Our first observation might be that the returns for the portfolios have been quite good, especially for the Balanced Growth and All Equity portfolio models. An investor would have certainly built some generous wealth over the period. Also, even given all of the scary headlines and risks, not much has really happened. The core portfolios have delivered and there has been no apocalyptic collapse. Simple and consistent investing has worked.
You will also notice that investors were rewarded for taking on more stocks and more risk.
Also, it is likely not wise to chose a conservative portfolio such as Balanced Portfolio With More Bonds over high interest savings or GICs for a 3-5 year time horizon.
Check out the GIC rates at EQ Bank. There are 6 terms with rates at 5.0% or higher.
If your time horizon for a pot of money is under 3 years, you should definitely be in cash and GICs or ultra-short bonds.
Looking longer term thanks to Tangerine Portfolios
Tangerine Investments offers managed index-based portfolios. They are similar to the above models, though they are mutual funds and have fees (all in) of 1.06%. I was an advisor and trainer with Tangerine Investments from 2013 through 2018.
Keep in mind that the following table is to the end of July 2023.
This gives us a longer look (from 2008 for the Balanced Models). The Tangerine Equity Growth Portfolio was launched in November 2011, meaning the Equity Growth Portfolio did not start before the recession of 2008. The Tangerine Dividend Portfolio was introduced in November 2016.
From the 2008 time period we moved through the financial crisis when stock markets fell by some 50% or more. The inception period for the Balanced Portfolios (Income, Balanced and Balanced Growth) will include that long bear market. It was a terrible start date for portfolios.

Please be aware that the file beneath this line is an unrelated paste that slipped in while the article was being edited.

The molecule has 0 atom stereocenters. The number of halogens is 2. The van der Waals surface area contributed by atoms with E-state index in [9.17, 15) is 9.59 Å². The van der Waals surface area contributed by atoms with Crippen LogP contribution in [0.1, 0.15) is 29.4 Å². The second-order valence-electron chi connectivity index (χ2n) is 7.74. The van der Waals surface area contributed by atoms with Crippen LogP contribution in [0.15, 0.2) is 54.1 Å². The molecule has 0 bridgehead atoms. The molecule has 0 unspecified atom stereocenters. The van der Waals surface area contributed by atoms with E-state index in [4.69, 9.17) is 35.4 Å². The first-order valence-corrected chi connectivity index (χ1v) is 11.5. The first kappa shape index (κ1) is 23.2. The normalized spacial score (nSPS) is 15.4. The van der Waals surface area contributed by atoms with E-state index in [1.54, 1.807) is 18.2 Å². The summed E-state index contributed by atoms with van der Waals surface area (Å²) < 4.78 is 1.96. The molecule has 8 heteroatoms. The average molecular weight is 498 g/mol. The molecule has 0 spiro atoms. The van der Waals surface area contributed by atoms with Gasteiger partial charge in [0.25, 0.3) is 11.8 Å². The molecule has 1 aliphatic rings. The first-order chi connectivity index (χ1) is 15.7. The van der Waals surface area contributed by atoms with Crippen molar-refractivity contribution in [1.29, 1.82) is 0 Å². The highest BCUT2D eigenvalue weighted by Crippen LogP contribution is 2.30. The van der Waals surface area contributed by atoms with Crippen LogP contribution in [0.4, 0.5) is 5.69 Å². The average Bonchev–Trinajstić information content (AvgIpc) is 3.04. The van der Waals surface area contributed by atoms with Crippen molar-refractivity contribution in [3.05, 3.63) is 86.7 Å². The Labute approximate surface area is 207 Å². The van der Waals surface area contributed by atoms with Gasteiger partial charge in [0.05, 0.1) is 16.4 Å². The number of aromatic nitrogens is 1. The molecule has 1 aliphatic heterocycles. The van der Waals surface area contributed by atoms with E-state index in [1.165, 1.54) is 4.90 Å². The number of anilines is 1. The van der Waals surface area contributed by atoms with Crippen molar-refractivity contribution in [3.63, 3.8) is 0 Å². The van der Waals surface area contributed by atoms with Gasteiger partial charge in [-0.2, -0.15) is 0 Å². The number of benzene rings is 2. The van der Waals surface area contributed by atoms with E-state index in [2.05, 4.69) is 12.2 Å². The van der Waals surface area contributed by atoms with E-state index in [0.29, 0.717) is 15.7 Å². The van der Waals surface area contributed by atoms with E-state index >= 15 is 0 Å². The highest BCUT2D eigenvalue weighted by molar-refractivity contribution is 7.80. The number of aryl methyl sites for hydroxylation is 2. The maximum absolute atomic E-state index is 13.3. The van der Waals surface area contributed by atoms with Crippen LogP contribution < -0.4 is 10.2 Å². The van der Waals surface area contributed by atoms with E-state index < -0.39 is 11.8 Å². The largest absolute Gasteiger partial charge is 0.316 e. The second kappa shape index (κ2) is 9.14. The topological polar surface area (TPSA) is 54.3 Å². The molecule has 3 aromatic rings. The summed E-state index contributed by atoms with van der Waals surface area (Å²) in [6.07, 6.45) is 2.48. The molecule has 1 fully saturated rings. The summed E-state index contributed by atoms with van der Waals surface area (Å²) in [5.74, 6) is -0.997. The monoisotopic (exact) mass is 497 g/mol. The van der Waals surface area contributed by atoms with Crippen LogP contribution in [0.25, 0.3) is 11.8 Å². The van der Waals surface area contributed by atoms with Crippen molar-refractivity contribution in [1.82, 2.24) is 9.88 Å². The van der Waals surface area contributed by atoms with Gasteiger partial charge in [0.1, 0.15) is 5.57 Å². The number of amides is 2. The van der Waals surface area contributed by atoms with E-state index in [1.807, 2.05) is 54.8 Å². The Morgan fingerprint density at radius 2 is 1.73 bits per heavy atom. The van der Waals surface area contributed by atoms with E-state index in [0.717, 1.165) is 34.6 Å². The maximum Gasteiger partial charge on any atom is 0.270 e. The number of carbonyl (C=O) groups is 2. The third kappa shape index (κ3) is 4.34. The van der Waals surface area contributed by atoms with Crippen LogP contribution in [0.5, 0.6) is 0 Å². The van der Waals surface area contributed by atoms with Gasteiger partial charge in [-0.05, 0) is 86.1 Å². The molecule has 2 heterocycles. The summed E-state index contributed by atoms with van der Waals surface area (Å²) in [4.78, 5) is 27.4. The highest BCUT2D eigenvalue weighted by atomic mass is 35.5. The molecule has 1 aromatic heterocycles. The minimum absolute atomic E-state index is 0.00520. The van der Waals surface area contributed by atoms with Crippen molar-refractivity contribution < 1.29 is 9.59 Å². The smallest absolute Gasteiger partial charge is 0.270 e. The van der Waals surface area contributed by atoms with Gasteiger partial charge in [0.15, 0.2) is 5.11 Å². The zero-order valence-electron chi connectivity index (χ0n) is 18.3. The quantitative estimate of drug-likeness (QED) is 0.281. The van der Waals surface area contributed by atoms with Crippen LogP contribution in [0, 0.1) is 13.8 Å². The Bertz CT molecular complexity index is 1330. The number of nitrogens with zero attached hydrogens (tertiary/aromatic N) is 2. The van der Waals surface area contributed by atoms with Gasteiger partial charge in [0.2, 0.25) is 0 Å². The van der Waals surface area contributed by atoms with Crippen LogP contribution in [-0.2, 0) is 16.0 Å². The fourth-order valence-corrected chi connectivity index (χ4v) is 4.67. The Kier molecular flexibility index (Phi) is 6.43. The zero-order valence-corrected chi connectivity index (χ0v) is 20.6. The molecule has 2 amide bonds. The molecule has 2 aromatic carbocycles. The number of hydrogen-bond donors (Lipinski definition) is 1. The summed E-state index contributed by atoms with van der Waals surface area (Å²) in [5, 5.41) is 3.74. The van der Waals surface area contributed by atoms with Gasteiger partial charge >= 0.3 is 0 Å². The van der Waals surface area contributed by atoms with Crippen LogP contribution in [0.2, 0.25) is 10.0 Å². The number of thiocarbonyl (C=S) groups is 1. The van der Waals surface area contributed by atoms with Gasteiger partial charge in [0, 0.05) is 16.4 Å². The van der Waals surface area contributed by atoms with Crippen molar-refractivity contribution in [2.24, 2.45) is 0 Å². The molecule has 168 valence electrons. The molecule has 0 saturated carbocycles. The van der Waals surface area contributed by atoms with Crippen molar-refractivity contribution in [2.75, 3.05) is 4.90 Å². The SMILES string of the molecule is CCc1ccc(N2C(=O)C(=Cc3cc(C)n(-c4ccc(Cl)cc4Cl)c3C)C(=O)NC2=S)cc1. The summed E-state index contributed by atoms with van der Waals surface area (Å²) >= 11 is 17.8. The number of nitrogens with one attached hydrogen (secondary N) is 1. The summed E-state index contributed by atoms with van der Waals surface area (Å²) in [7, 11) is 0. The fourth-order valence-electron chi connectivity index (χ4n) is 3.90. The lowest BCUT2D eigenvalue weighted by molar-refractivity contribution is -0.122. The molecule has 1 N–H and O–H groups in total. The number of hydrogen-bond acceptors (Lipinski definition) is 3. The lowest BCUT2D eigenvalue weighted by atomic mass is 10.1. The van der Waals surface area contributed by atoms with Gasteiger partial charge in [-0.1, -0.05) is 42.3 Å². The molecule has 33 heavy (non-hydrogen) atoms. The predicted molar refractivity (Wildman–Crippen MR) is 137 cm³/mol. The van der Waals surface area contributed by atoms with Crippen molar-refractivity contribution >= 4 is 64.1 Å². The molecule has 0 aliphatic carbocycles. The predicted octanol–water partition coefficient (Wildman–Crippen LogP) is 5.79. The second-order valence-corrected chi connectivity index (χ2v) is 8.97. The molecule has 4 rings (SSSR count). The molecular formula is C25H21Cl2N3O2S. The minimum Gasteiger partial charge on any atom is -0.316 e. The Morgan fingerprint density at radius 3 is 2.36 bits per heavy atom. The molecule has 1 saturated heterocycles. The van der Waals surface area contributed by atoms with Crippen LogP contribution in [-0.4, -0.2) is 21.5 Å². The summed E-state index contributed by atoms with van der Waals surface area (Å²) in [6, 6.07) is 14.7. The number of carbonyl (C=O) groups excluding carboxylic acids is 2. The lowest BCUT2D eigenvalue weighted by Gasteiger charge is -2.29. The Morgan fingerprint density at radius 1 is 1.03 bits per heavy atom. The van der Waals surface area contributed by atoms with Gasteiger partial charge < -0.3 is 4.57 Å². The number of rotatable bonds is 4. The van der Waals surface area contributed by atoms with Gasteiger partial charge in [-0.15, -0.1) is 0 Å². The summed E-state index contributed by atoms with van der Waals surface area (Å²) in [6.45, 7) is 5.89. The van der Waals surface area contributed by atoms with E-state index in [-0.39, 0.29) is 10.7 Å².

Given the difference in fees compared to the Tangerine Portfolios and the Core ETF Portfolios on Cut The Crap Investing, you can add nearly 1% (annual) to the returns for the Core ETF portfolios vs Tangerine Core ETF portfolios.
Net, net, some solid returns have been available, even for those who invested a lump sum at the worst time over the last 30 years – 2008. Of course dollar cost averaging would have boosted your returns as you would have been adding monies during the market downturns. You would have been buying stocks as they went on sale.
You can also go Robo
If you want a managed ETF portfolio and advice, you might consider one of the Canadian Robo Advisors. Here’s a post that compares the returns of Canada’s leading Robo Advisors. Justwealth leads the way in returns, portfolio offerings and advice. You will have your dedicated advisor that can also offer financial planning.
Other ETF portfolio posts worth a look
While core portfolios can be wonderful for the accumulation stage you might consider more ETF assets and greater diversification. Have a read of …
Historically a core Balanced ETF Portfolio would have done the trick for retirees, but you might be able to do better, and better manage the risks. Please have a read of …
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Consider Justwealth for RESP accounts. That is THE option in Canada with target date funds that adjust the risk level as the student approaches the College or University start date.
RETIREMENT FUNDING PLANNING
The self-directed investor might consider the service provided by Mark Seed from My Own Advisor. He runs Cashflows & Portfolios where they will provide options for that optimal retirement funding strategy. That service is provided for a very reasonable fee.